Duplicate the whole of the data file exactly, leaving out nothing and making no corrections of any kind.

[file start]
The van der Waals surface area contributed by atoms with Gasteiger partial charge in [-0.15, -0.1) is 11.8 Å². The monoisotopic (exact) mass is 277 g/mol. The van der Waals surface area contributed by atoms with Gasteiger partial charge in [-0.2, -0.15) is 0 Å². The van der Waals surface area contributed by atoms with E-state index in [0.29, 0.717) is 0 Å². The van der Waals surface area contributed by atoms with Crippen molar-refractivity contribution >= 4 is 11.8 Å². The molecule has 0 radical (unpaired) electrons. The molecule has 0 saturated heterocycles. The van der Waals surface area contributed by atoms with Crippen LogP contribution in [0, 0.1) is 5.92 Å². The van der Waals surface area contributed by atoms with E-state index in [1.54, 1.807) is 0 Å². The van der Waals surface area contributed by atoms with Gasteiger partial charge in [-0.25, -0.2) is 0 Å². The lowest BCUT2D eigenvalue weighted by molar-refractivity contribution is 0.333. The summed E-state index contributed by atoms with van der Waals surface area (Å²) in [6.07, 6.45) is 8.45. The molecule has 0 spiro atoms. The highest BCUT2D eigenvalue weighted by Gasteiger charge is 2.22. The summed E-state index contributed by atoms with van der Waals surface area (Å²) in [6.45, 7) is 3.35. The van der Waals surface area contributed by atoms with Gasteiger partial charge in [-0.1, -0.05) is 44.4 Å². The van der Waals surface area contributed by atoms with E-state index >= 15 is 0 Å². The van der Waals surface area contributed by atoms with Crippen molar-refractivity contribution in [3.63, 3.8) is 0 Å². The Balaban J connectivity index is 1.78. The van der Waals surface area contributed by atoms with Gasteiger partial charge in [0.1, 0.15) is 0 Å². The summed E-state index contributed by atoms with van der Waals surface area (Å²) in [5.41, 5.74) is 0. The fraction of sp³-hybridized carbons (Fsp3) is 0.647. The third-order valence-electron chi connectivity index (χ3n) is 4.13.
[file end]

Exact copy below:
The van der Waals surface area contributed by atoms with Gasteiger partial charge in [-0.15, -0.1) is 11.8 Å². The monoisotopic (exact) mass is 277 g/mol. The van der Waals surface area contributed by atoms with Gasteiger partial charge in [-0.2, -0.15) is 0 Å². The van der Waals surface area contributed by atoms with E-state index in [0.29, 0.717) is 0 Å². The van der Waals surface area contributed by atoms with Crippen molar-refractivity contribution >= 4 is 11.8 Å². The molecule has 0 radical (unpaired) electrons. The molecule has 0 saturated heterocycles. The van der Waals surface area contributed by atoms with Crippen LogP contribution in [0, 0.1) is 5.92 Å². The van der Waals surface area contributed by atoms with E-state index in [1.54, 1.807) is 0 Å². The van der Waals surface area contributed by atoms with Gasteiger partial charge in [-0.25, -0.2) is 0 Å². The lowest BCUT2D eigenvalue weighted by molar-refractivity contribution is 0.333. The summed E-state index contributed by atoms with van der Waals surface area (Å²) in [6.07, 6.45) is 8.45. The molecule has 0 spiro atoms. The highest BCUT2D eigenvalue weighted by Gasteiger charge is 2.22. The summed E-state index contributed by atoms with van der Waals surface area (Å²) in [6.45, 7) is 3.35. The van der Waals surface area contributed by atoms with Gasteiger partial charge in [-0.1, -0.05) is 44.4 Å². The van der Waals surface area contributed by atoms with E-state index >= 15 is 0 Å². The van der Waals surface area contributed by atoms with Crippen molar-refractivity contribution in [3.63, 3.8) is 0 Å². The Balaban J connectivity index is 1.78. The van der Waals surface area contributed by atoms with Gasteiger partial charge in [0.1, 0.15) is 0 Å². The summed E-state index contributed by atoms with van der Waals surface area (Å²) in [5.41, 5.74) is 0. The fraction of sp³-hybridized carbons (Fsp3) is 0.647. The third-order valence-electron chi connectivity index (χ3n) is 4.13.